MCCOY: Jim, we've all seen the advances of mechanisation. After all,
Daystrom did design the computers that run this ship.
KIRK: Under human control.
MCCOY: We're all sorry for the other guy when he loses his job to a
machine. When it comes to your job, that's different. And it always
will be different.
KIRK: Am I afraid of losing command to a computer? Daystrom's right. I
can do a lot of other things. Am I afraid of losing the prestige and
the power that goes with being a starship captain? Is that why I'm
fighting it? Am I that petty?
MCCOY: Jim, if you have the awareness to ask yourself that question,
you don't need me to answer it for you. Why don't you ask James T.
Kirk? He's a pretty honest guy.
(The Captain's Chair has a new box with two
switches and two lights on it. Kirk flips the switches.)
KIRK: The M-5 computer is now disengaged.
SULU: We're coming back on our original course, Captain.
SPOCK: M-5 has performed admirably so far.
KIRK: All it's done is make the required course changes and some simple
turns. Mister Sulu and Mister Chekov could've done that with their eyes
DAYSTROM: Yes, but you see, the idea is they didn't have to do it. And
you'll find it won't be necessary for you to regain control of the unit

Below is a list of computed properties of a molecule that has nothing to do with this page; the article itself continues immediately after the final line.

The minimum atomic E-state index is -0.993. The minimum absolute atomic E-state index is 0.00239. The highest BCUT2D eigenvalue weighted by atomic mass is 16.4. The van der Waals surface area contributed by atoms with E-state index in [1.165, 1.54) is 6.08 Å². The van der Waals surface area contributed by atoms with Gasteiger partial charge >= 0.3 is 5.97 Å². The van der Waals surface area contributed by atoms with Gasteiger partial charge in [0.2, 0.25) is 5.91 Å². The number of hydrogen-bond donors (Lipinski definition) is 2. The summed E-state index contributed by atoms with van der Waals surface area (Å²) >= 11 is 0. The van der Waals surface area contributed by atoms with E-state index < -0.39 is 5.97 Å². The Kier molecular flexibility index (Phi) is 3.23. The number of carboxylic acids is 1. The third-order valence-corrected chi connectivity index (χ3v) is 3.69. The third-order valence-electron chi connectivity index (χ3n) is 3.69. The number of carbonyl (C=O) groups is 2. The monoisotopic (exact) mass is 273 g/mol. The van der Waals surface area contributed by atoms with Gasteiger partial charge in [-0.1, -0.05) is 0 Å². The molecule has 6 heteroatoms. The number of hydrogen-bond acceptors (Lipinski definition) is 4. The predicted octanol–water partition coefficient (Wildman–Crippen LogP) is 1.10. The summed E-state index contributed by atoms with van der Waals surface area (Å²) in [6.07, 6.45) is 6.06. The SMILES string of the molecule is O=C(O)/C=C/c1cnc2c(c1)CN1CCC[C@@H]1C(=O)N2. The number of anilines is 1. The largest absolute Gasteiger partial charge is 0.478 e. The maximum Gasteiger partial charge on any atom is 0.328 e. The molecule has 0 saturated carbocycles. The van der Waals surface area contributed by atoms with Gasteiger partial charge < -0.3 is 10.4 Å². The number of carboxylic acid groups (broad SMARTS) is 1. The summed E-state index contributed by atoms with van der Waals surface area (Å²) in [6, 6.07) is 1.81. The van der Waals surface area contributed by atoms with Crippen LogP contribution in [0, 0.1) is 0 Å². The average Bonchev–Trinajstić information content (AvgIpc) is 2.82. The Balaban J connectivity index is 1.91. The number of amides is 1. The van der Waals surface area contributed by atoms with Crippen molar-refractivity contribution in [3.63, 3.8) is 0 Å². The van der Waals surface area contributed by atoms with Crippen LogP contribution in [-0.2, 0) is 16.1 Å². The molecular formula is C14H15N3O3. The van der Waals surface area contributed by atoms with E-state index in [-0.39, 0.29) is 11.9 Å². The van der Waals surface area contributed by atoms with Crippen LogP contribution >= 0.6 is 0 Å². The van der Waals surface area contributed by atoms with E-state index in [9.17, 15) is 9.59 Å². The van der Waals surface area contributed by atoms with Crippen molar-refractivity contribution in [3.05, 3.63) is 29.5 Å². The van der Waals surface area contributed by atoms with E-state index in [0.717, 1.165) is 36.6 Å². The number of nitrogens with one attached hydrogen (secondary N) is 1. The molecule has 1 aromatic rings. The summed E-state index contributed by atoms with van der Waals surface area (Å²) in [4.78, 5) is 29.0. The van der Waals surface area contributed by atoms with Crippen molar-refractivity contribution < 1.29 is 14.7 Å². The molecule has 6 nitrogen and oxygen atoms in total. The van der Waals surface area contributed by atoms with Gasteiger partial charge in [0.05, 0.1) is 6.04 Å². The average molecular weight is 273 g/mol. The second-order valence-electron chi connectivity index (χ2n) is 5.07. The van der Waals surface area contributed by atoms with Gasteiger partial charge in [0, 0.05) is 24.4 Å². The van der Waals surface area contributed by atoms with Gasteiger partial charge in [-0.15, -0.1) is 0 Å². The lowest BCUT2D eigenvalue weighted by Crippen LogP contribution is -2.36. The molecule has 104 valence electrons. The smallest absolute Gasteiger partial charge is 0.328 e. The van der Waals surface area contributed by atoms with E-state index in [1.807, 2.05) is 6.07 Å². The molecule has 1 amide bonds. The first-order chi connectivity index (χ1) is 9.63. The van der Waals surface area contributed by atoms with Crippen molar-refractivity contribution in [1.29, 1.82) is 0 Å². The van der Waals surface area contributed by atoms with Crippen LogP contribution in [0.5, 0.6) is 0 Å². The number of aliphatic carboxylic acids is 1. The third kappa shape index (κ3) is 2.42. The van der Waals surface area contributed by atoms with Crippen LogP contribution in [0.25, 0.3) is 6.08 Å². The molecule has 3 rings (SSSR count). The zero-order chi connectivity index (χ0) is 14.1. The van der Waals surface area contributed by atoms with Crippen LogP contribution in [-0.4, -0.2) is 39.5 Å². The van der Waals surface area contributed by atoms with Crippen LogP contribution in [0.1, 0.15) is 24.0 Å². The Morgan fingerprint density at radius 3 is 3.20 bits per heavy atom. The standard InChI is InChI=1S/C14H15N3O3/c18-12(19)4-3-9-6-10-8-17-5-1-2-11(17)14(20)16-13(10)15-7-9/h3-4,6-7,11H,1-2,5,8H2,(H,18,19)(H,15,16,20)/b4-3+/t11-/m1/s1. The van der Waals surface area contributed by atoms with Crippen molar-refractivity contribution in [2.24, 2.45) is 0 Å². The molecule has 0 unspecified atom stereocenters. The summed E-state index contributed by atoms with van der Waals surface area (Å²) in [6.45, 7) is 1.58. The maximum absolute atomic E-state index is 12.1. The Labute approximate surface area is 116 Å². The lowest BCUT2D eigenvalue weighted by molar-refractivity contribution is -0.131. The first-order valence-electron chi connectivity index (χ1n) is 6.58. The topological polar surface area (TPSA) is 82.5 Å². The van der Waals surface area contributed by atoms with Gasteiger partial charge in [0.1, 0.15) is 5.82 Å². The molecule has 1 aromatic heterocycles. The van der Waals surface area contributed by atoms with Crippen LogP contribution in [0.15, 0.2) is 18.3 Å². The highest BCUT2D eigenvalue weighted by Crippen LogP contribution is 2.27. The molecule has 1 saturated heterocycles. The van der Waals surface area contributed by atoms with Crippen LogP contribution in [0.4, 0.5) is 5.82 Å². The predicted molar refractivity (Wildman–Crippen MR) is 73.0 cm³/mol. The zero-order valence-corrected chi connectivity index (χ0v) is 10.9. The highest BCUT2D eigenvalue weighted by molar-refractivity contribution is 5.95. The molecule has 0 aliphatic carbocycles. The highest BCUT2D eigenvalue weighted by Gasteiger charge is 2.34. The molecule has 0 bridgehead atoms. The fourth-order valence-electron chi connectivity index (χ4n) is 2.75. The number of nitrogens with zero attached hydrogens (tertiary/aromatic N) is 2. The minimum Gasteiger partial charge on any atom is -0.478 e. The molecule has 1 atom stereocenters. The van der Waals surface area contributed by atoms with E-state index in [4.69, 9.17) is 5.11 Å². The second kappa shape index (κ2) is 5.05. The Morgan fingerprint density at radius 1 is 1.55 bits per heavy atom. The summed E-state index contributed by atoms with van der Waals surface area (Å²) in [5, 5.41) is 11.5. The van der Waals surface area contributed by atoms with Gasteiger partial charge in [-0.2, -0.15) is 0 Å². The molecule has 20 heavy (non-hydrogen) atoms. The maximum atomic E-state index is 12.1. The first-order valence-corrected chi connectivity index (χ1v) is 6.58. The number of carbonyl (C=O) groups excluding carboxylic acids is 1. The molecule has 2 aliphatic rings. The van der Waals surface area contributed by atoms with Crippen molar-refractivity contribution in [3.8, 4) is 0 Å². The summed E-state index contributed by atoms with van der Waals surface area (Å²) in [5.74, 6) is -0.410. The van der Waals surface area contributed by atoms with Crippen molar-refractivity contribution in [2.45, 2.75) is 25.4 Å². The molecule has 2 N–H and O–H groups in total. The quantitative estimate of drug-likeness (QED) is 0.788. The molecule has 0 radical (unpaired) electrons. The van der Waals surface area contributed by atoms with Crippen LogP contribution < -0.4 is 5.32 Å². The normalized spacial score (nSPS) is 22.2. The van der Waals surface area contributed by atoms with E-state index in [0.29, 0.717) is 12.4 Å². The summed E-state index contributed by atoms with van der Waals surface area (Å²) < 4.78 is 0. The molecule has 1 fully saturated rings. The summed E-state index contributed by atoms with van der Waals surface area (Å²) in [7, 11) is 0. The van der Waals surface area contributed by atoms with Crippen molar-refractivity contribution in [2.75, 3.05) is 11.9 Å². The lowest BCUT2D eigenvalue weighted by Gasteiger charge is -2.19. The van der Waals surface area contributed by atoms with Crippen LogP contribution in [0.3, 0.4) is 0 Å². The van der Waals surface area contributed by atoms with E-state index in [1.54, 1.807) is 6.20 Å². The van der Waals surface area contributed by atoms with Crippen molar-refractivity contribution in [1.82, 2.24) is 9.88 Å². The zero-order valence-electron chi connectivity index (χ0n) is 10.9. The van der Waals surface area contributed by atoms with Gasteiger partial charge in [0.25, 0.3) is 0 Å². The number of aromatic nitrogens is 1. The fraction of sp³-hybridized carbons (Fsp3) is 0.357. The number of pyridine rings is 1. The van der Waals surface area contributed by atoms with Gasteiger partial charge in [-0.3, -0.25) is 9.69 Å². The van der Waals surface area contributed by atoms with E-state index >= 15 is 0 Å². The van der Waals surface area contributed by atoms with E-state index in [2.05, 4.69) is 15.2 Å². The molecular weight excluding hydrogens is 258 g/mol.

after it's completed each manoeuvre.
KIRK: My orders are subject to my interpretation of how long the M-5 is
in control. I'll run the ship in my own way, if you don't mind, Doctor
SPOCK: Captain, I am forced to agree with Doctor Daystrom. With the
course information plotted into it, his computer could have brought us
here as easily as the navigator. In fact, it might have been a further
demonstration of M-5's capability.
KIRK: You seem to enjoy trusting yourself to the computer.
SPOCK: Enjoy, Captain? No. I'm merely gratified to see Doctor
Daystrom's new unit execute everything required of it in such a highly
efficient manner. M-5 is another distinguished triumph for his career.
CHEKOV: Approaching Alpha Carinae Two. ETA five minutes.
DAYSTROM: Captain, your orders at this point are not open to
interpretation. You must commit the M-5 to handle its approach,